MyPlate doesn’t show that whole grains are better for you than refined, rapidly digested grains, or that fish and beans are better protein choices than red meat. It doesn’t give any guidance that eating more unsaturated and omega-3 fats is good for health, as is cutting back on saturated fats from meat and dairy.
One thing missing from the place mat is a garbage or compost can for the sugary baked goods, breakfast cereals, and drinks, and the salty processed foods and snacks, that make up a big chunk of the average American’s daily caloric intake.
Although the USDA is trying to make MyPlate sound new. It isn’t. The New American Plate, which the American Institute for Cancer Research developed in 1999, uses an almost identical plate icon to encourage people to eat more vegetables, fruits, and whole grains. In the United Kingdom, the Eatwell Plate has served as a pictorial guide to healthy eating.
In spite of their shortcomings, the latest Dietary Guidelines for Americans and MyPlate are better than their prior versions. MyPlate is worth teaching in schools and printing on cereal boxes. Whether this will help stem Americans’ frightful eating habits is anyone’s guess.
Courtesy of USDA
So long, pyramid. Welcome, MyPlate! First Lady Michelle Obama unveiled on Thursday the government’s new symbol for healthy eating, a colorful plate divided into the basic food groups, which will officially replace the well-recognized but perplexing food pyramid.
With Surgeon General Regina Benjamin and Agriculture Secretary Tom Vilsack, the First Lady announced the new nutrition icon, known as MyPlate, as part of her ongoing campaign against obesity.
(More on TIME.com: The Sad State of American Kids’ Food Environments)
The plate, which is based on the nutrition advice contained in the government’s Dietary Guidelines for Americans, is quartered into sections: fruits, vegetables, grains and protein. Half the plate is taken up by fruits and vegetables. Another smaller circle appears next to the plate representing dairy. Health officials have high hopes that the simple, clear “visual cue” will prompt consumers to make healthier eating choices — something that the decades-old food pyramid largely failed to do.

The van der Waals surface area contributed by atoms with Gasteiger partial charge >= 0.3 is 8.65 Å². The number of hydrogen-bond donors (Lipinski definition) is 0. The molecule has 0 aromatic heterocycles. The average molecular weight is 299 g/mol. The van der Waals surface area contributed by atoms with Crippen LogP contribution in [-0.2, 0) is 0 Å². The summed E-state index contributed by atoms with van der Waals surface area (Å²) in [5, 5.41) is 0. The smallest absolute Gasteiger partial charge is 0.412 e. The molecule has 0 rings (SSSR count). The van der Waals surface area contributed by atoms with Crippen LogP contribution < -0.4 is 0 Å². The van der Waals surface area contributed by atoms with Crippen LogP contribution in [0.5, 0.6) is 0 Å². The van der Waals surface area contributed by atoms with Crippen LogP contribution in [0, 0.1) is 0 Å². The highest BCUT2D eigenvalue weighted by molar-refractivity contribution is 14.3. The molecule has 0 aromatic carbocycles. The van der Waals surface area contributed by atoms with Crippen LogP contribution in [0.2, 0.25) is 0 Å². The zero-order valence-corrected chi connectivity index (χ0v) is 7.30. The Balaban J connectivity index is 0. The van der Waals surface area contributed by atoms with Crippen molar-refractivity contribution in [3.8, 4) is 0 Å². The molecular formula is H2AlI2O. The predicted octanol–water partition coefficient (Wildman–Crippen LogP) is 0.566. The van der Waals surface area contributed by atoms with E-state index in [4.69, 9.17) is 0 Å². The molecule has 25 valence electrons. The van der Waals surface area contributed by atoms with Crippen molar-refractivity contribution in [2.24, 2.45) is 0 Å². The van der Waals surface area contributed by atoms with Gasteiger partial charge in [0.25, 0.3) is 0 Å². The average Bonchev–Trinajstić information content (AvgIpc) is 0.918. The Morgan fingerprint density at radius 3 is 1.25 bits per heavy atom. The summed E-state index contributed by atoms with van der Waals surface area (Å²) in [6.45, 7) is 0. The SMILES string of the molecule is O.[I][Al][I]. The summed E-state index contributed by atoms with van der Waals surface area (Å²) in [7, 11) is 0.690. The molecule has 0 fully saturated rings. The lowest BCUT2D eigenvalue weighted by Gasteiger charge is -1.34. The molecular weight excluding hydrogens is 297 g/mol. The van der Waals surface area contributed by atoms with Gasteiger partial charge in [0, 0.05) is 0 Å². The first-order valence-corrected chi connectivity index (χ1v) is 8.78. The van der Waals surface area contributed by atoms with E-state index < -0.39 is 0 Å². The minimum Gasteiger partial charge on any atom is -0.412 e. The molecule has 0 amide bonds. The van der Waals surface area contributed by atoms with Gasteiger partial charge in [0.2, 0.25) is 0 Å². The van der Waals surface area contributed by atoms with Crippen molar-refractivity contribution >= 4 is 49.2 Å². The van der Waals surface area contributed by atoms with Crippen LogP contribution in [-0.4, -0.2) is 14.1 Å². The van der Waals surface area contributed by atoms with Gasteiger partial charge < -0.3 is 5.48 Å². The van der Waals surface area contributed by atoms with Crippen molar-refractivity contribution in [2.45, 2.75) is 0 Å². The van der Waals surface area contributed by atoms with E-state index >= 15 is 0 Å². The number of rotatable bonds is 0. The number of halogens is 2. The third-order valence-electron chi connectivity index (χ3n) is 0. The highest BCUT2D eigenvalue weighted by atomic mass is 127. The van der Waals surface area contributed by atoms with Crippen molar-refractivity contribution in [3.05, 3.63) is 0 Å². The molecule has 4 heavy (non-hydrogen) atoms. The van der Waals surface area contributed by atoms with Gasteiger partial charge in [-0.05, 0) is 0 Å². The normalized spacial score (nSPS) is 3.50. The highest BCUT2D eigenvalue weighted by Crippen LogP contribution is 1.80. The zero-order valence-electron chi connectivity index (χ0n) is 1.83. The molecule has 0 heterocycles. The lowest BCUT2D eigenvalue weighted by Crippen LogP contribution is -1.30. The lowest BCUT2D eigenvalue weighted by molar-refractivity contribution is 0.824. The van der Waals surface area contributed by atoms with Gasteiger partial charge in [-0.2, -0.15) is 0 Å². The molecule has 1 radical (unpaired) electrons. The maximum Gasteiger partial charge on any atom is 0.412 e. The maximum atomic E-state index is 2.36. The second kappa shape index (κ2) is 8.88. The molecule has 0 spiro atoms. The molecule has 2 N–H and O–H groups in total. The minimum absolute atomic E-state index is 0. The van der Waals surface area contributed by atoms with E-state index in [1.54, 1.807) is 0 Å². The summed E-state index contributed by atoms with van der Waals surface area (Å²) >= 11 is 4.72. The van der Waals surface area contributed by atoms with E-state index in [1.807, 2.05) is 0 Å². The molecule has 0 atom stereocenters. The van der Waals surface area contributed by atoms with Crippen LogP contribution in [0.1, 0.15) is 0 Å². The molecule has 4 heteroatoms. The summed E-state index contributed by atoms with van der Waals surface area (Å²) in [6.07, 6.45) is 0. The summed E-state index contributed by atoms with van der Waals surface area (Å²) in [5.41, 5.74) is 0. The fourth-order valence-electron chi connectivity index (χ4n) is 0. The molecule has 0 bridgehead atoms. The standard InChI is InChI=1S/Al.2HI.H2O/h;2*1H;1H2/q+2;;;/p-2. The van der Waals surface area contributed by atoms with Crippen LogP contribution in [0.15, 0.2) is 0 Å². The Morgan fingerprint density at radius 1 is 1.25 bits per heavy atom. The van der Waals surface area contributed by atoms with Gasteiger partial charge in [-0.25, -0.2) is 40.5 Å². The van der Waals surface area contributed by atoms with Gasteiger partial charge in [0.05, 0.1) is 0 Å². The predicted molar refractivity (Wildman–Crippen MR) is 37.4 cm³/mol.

1992 Food Pyramid | Courtesy of USDA
Even Secretary Vilsack said that he had never been able to make sense of the pyramid — first introduced in 1992, then revamped in 2005 — before taking his post at the U.S. Department of Agriculture (USDA). “The reality is that is a really complex symbol,” Vilsack said during the press conference announcing the plate icon on Thursday. “It has a lot of good information, but the reality is that it’s too complex a symbol to translate well to meals for Americans.”
MyPlate, by contrast, is a “simple, visual, research-based icon that is a clear, unmistakable message about portion size,” Vilsack said.
(More on TIME.com: PHOTOS: A Worldwide Day’s Worth of Food)
Critics of the original pyramid, which placed foods that made up the largest portions of a recommended diet (grains, fruits and vegetables) at its base, with foods that should be eaten more sparingly (meat, dairy, fat, sugar) at the narrower top, said it was not easily translatable to most Americans’ dining habits. For one thing, it told people to eat a specific number of “servings” — an inscrutable measure of food — of each food group per day. Further, the pyramid did not distinguish between healthy foods like brown rice or fish and less healthy foods like white rice or sausage. (Not to mention that the design was tweaked in order to please agricultural and meat lobbies, to which the USDA is responsible.)
The revamped pyramid, which turned the original’s bricks into colorful vertical stripes representing food groups, and added a stick figure running up the side to note the importance of exercise, was even more widely ridiculed for offering no meaningful information.
2005 Food Pyramid | Courtesy of USDA
The circular MyPlate departs from the original symbol’s shape and better represents how the average person eats — on a plate. “What’s more useful than a plate? What’s more simple than a plate?” said the First Lady during the press conference. “After a long day of work, parents are asked to be the chef, the referee, the clean-up crew. You name it, we’re on it. We can’t be nutritionists as well.”